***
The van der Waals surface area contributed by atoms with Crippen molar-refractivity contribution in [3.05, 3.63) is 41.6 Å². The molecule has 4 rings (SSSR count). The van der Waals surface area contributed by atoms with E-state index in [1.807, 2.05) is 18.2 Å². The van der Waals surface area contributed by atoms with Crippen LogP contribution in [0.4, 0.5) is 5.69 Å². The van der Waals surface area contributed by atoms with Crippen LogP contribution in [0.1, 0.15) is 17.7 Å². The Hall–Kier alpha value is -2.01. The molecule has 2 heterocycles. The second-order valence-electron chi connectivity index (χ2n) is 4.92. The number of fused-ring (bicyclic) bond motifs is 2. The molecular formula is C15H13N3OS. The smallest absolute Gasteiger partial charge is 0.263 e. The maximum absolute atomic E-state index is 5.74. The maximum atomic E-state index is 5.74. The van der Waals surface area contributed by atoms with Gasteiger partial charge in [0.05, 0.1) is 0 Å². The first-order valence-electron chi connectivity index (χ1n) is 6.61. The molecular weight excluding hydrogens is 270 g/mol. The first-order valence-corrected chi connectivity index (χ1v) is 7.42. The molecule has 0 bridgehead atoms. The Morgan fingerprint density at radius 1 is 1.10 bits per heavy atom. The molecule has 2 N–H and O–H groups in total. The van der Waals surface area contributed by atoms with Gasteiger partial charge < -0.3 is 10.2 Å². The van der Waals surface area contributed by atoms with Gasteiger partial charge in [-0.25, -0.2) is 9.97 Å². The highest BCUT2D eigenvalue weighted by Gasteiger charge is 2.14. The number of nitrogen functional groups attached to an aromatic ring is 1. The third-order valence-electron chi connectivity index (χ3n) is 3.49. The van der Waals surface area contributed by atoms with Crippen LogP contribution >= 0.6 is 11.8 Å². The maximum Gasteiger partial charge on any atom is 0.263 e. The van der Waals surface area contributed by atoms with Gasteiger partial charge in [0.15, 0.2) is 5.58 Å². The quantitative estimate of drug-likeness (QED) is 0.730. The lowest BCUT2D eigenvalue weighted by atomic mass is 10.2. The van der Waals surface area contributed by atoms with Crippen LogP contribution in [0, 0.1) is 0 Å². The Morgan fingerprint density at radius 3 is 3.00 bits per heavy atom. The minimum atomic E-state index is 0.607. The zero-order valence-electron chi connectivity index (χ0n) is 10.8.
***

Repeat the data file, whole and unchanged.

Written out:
The van der Waals surface area contributed by atoms with Crippen molar-refractivity contribution in [3.05, 3.63) is 41.6 Å². The molecule has 4 rings (SSSR count). The van der Waals surface area contributed by atoms with E-state index in [1.807, 2.05) is 18.2 Å². The van der Waals surface area contributed by atoms with Crippen LogP contribution in [0.4, 0.5) is 5.69 Å². The van der Waals surface area contributed by atoms with Crippen LogP contribution in [0.1, 0.15) is 17.7 Å². The Hall–Kier alpha value is -2.01. The molecule has 2 heterocycles. The second-order valence-electron chi connectivity index (χ2n) is 4.92. The number of fused-ring (bicyclic) bond motifs is 2. The molecular formula is C15H13N3OS. The smallest absolute Gasteiger partial charge is 0.263 e. The maximum absolute atomic E-state index is 5.74. The maximum atomic E-state index is 5.74. The van der Waals surface area contributed by atoms with Gasteiger partial charge in [0.05, 0.1) is 0 Å². The first-order valence-electron chi connectivity index (χ1n) is 6.61. The molecular weight excluding hydrogens is 270 g/mol. The first-order valence-corrected chi connectivity index (χ1v) is 7.42. The molecule has 0 bridgehead atoms. The Morgan fingerprint density at radius 1 is 1.10 bits per heavy atom. The molecule has 2 N–H and O–H groups in total. The van der Waals surface area contributed by atoms with Gasteiger partial charge < -0.3 is 10.2 Å². The van der Waals surface area contributed by atoms with Gasteiger partial charge in [-0.25, -0.2) is 9.97 Å². The highest BCUT2D eigenvalue weighted by Gasteiger charge is 2.14. The number of nitrogen functional groups attached to an aromatic ring is 1. The third-order valence-electron chi connectivity index (χ3n) is 3.49. The van der Waals surface area contributed by atoms with Crippen LogP contribution >= 0.6 is 11.8 Å². The maximum Gasteiger partial charge on any atom is 0.263 e. The van der Waals surface area contributed by atoms with Gasteiger partial charge in [0.15, 0.2) is 5.58 Å². The quantitative estimate of drug-likeness (QED) is 0.730. The lowest BCUT2D eigenvalue weighted by atomic mass is 10.2. The van der Waals surface area contributed by atoms with Crippen LogP contribution in [0, 0.1) is 0 Å². The Morgan fingerprint density at radius 3 is 3.00 bits per heavy atom. The minimum atomic E-state index is 0.607. The zero-order valence-electron chi connectivity index (χ0n) is 10.8.